There is this false myth going around that Black women are not victims of police violence. I believe the myth exists because quite frankly the media, social justice organizations and we the public tend not to focus on it. It is a self-fulfilling prophecy. I hope this post will make all of us change our minds. Here are the stories of some of the Black women and girls killed by law enforcement:
Adaisha Miller, Detroit Woman, Hugged Cop From Behind
LAPD cop charged with assault in death of Alesia Thomas
7-year- old Aiyana Stanley-Jones – Detroit Free Press
17 Year Old Darnesha Harris Dead after Run-In with Breaux
Mackala Ross and Delores Epps
Eleanor Bumpurs
Erica Collins family files lawsuit against Cincy Police
Pleasant Grove crash claims life of second person | AL.com (Heather Parker)
Family grieves after loved one killed in crash with APD (Jacqueline Culp)
Family of victim question police use of deadly force – KWCH (Karen Day)
Kendra James remembered at Portland rally | KOIN.com
Pedestrian Killed on I-95 in Florida (Laporsha Watson)
After Cleveland shooting, cities restrict police chases (Malissa Williams)
Miriam Carey, Capitol Suspect, Suffered Post-Partum Depression
Elderly Woman Shot & Killed By Hearne Police Officer (Pearlie Golden)
Rekia Boyd Settlement: Family Of Unarmed Chicago Woman
Former Pa. trooper pleads guilty in fatal accident (Robin T. Williams)
Shantel Davis Killed By NYPD Cop In Car Chase | News One
Friends: Woman killed by police was nonviolent | Las Vegas (Sharmel Edwards)
Suspected Walmart Shoplifter Shot To Death In Front Of Kids (Shelly Frey)
The NYPD’s Poor Judgment With the Mentally Ill | Village Voice (Shereese Francis)
Harrisburg woman identified as victim in police SUV crash (Shulena S. Weldon)
$2.5M settlement in shooting of Lima woman by police officer (Tarika Wilson)
No Charges in Killing of Tyisha Miller – Los Angeles Times
Texas Police Admit Officer Shot & Killed Unarmed Woman (Yvette Smith)

thepoliticalfreakshow:

African-American Girls & Women Killed By Police: Speak Their Names. See Their Faces. Know Their Stories.

There is this false myth going around that Black women are not victims of police violence. I believe the myth exists because quite frankly the media, social justice organizations and we the public tend not to focus on it. It is a self-fulfilling prophecy. I hope this post will make all of us change our minds. Here are the stories of some of the Black women and girls killed by law enforcement:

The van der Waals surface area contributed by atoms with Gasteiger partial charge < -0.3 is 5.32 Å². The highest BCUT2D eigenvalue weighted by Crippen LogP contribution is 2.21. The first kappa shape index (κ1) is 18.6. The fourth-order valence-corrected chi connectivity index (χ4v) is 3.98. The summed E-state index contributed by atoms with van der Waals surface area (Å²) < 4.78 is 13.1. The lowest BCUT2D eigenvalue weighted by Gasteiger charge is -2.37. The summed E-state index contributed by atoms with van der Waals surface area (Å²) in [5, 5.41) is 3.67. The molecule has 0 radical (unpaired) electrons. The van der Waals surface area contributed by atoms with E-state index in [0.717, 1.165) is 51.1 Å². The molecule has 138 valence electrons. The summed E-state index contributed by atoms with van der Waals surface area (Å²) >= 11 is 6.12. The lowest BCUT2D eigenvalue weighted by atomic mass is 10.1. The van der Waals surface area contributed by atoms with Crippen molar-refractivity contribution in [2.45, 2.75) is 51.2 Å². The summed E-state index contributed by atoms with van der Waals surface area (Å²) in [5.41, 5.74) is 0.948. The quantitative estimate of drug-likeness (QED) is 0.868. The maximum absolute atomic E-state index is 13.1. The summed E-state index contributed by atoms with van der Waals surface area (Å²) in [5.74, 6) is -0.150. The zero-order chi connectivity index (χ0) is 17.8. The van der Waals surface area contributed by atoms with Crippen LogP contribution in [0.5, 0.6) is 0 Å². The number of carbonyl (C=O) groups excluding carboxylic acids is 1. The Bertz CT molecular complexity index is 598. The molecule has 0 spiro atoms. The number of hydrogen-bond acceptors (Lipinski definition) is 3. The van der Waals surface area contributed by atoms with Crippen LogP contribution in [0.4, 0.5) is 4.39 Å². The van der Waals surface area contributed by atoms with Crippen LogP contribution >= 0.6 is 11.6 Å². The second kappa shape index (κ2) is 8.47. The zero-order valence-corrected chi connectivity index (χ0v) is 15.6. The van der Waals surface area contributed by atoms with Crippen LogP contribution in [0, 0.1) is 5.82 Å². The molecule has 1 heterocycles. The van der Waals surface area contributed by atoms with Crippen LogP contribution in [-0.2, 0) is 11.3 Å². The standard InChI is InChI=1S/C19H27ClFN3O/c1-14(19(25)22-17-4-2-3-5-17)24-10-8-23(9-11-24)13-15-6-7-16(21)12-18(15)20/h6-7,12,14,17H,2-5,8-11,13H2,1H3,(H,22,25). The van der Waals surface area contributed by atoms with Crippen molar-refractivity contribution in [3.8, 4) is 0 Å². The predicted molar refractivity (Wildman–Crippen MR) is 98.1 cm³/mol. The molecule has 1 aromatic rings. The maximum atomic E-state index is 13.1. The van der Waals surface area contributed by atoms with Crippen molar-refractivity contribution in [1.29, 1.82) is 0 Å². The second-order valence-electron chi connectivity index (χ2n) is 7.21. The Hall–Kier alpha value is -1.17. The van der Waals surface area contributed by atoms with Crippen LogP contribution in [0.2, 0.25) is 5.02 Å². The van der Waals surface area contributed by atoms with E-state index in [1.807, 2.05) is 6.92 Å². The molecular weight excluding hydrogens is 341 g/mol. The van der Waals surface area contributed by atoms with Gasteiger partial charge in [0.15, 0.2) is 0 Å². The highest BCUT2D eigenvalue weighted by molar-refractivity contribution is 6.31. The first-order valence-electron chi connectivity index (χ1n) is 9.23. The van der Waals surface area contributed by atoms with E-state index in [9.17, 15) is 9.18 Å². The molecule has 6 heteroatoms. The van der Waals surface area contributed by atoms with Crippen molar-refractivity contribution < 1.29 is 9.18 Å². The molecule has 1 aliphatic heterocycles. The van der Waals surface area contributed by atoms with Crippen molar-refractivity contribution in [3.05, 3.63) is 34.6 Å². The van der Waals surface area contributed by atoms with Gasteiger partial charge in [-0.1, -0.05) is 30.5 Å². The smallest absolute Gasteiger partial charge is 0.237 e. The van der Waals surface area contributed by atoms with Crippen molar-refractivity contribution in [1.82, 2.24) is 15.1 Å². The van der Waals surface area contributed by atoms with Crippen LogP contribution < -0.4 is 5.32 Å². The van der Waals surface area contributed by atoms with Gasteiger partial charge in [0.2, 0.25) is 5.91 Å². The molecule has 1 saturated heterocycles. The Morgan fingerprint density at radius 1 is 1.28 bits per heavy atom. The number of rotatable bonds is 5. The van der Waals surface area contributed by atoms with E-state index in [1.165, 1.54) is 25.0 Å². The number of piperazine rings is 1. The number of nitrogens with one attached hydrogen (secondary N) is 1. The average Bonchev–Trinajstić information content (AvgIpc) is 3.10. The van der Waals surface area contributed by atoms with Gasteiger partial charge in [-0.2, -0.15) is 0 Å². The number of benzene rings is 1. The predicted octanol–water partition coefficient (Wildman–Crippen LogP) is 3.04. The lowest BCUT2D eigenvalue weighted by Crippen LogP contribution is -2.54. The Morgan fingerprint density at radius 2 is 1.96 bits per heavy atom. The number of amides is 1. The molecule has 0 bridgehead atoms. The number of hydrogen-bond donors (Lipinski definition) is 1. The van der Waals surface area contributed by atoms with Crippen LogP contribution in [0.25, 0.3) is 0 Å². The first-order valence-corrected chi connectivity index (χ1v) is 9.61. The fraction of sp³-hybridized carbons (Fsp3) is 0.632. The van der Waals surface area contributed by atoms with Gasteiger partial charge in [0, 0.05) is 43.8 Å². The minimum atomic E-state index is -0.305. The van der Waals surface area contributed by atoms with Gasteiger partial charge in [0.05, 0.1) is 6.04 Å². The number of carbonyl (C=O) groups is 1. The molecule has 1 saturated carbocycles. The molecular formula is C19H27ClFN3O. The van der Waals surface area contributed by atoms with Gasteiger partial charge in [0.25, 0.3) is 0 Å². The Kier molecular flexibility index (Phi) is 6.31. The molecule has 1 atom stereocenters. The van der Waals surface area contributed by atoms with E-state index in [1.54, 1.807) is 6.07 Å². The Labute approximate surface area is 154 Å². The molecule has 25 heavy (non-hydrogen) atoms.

Adaisha Miller, Detroit Woman, Hugged Cop From Behind

LAPD cop charged with assault in death of Alesia Thomas

7-year- old Aiyana Stanley-JonesDetroit Free Press

17 Year Old Darnesha Harris Dead after Run-In with Breaux

Mackala Ross and Delores Epps

Eleanor Bumpurs

Erica Collins family files lawsuit against Cincy Police

Pleasant Grove crash claims life of second person | AL.com (Heather Parker)

Family grieves after loved one killed in crash with APD (Jacqueline Culp)

Family of victim question police use of deadly force – KWCH (Karen Day)

Kendra James remembered at Portland rally | KOIN.com

Pedestrian Killed on I-95 in Florida (Laporsha Watson)

After Cleveland shooting, cities restrict police chases (Malissa Williams)

Miriam Carey, Capitol Suspect, Suffered Post-Partum Depression

Elderly Woman Shot & Killed By Hearne Police Officer (Pearlie Golden)

Rekia Boyd Settlement: Family Of Unarmed Chicago Woman

Former Pa. trooper pleads guilty in fatal accident (Robin T. Williams)

Shantel Davis Killed By NYPD Cop In Car Chase | News One

Friends: Woman killed by police was nonviolent | Las Vegas (Sharmel Edwards)

Suspected Walmart Shoplifter Shot To Death In Front Of Kids (Shelly Frey)

The NYPD’s Poor Judgment With the Mentally Ill | Village Voice (Shereese Francis)

Harrisburg woman identified as victim in police SUV crash (Shulena S. Weldon)

$2.5M settlement in shooting of Lima woman by police officer (Tarika Wilson)

No Charges in Killing of Tyisha MillerLos Angeles Times

Texas Police Admit Officer Shot & Killed Unarmed Woman (Yvette Smith)

(via odinsblog)

yungmeduseld:

grrspit:

whitetears365:

This is a great comeback for all of that “I don’t see race.” BS

AND YOU BENEFIT FROM IT EVERY DAY

Tweet by @chefnegro says: “White people wanna talk about ‘I don’t see race.’ YOUR ANCESTORS CREATED THE SOCIAL CONSTRUCT OF RACE SO BITCH YOU BETTER SEE IT.”

yungmeduseld:

grrspit:

whitetears365:

This is a great comeback for all of that “I don’t see race.” BS

AND YOU BENEFIT FROM IT EVERY DAY

Tweet by @chefnegro says: “White people wanna talk about ‘I don’t see race.’ YOUR ANCESTORS CREATED THE SOCIAL CONSTRUCT OF RACE SO BITCH YOU BETTER SEE IT.”

image

(via thisiswhiteprivilege)

asker

timballisto asked: I'm writing a paper about the internalized racism in Shakespeare's Othello. Do you have any good sources about the Elizabethan interactions with people of color that can give me some context for this play? I asked my professor but he gave me the "there were no african peoples (Moors or otherwise) in England in this time period" spiel, but I'm sensing bullshit. Thank you!

medievalpoc:

medievalpoc:

thirddeadlysin:

medievalpoc:

Uhhhhh.

Okay well your professor lied to you.